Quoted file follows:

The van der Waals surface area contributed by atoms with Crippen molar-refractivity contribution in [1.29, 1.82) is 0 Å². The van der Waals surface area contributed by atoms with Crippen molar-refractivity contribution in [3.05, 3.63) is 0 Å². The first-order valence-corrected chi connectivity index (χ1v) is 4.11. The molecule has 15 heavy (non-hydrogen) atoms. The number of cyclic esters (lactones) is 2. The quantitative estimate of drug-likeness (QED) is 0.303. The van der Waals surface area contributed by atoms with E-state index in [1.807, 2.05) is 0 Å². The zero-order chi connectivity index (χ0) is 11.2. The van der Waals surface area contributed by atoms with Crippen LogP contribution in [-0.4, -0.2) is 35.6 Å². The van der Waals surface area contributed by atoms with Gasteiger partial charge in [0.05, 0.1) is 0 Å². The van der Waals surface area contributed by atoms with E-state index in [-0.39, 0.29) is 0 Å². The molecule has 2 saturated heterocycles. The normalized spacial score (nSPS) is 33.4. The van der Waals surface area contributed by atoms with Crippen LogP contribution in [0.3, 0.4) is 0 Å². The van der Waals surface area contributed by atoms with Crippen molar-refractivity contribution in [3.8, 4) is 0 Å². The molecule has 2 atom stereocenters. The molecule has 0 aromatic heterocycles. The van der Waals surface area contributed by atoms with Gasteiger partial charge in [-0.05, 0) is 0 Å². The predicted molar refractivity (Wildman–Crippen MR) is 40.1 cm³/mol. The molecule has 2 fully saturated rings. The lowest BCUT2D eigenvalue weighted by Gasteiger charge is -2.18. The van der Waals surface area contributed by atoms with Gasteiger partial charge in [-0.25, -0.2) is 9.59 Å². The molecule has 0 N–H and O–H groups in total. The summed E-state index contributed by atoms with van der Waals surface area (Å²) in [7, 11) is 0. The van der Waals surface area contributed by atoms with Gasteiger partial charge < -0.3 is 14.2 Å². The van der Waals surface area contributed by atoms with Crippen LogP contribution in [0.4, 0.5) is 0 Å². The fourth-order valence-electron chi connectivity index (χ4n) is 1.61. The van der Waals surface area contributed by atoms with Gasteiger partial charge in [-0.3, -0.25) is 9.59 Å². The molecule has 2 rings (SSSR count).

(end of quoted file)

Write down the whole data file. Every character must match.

The van der Waals surface area contributed by atoms with Crippen molar-refractivity contribution in [1.29, 1.82) is 0 Å². The van der Waals surface area contributed by atoms with Crippen molar-refractivity contribution in [3.05, 3.63) is 0 Å². The first-order valence-corrected chi connectivity index (χ1v) is 4.11. The molecule has 15 heavy (non-hydrogen) atoms. The number of cyclic esters (lactones) is 2. The quantitative estimate of drug-likeness (QED) is 0.303. The van der Waals surface area contributed by atoms with E-state index in [1.807, 2.05) is 0 Å². The zero-order chi connectivity index (χ0) is 11.2. The van der Waals surface area contributed by atoms with Crippen LogP contribution in [-0.4, -0.2) is 35.6 Å². The van der Waals surface area contributed by atoms with Gasteiger partial charge in [0.05, 0.1) is 0 Å². The van der Waals surface area contributed by atoms with E-state index in [-0.39, 0.29) is 0 Å². The molecule has 2 saturated heterocycles. The normalized spacial score (nSPS) is 33.4. The van der Waals surface area contributed by atoms with Crippen LogP contribution in [0.3, 0.4) is 0 Å². The van der Waals surface area contributed by atoms with Crippen molar-refractivity contribution in [3.8, 4) is 0 Å². The molecule has 2 atom stereocenters. The molecule has 0 aromatic heterocycles. The van der Waals surface area contributed by atoms with Gasteiger partial charge in [-0.05, 0) is 0 Å². The predicted molar refractivity (Wildman–Crippen MR) is 40.1 cm³/mol. The molecule has 2 fully saturated rings. The lowest BCUT2D eigenvalue weighted by Gasteiger charge is -2.18. The van der Waals surface area contributed by atoms with Gasteiger partial charge in [-0.25, -0.2) is 9.59 Å². The molecule has 0 N–H and O–H groups in total. The summed E-state index contributed by atoms with van der Waals surface area (Å²) in [7, 11) is 0. The van der Waals surface area contributed by atoms with Gasteiger partial charge < -0.3 is 14.2 Å². The van der Waals surface area contributed by atoms with Crippen LogP contribution in [0.4, 0.5) is 0 Å². The fourth-order valence-electron chi connectivity index (χ4n) is 1.61. The van der Waals surface area contributed by atoms with Gasteiger partial charge in [-0.3, -0.25) is 9.59 Å². The molecule has 2 rings (SSSR count).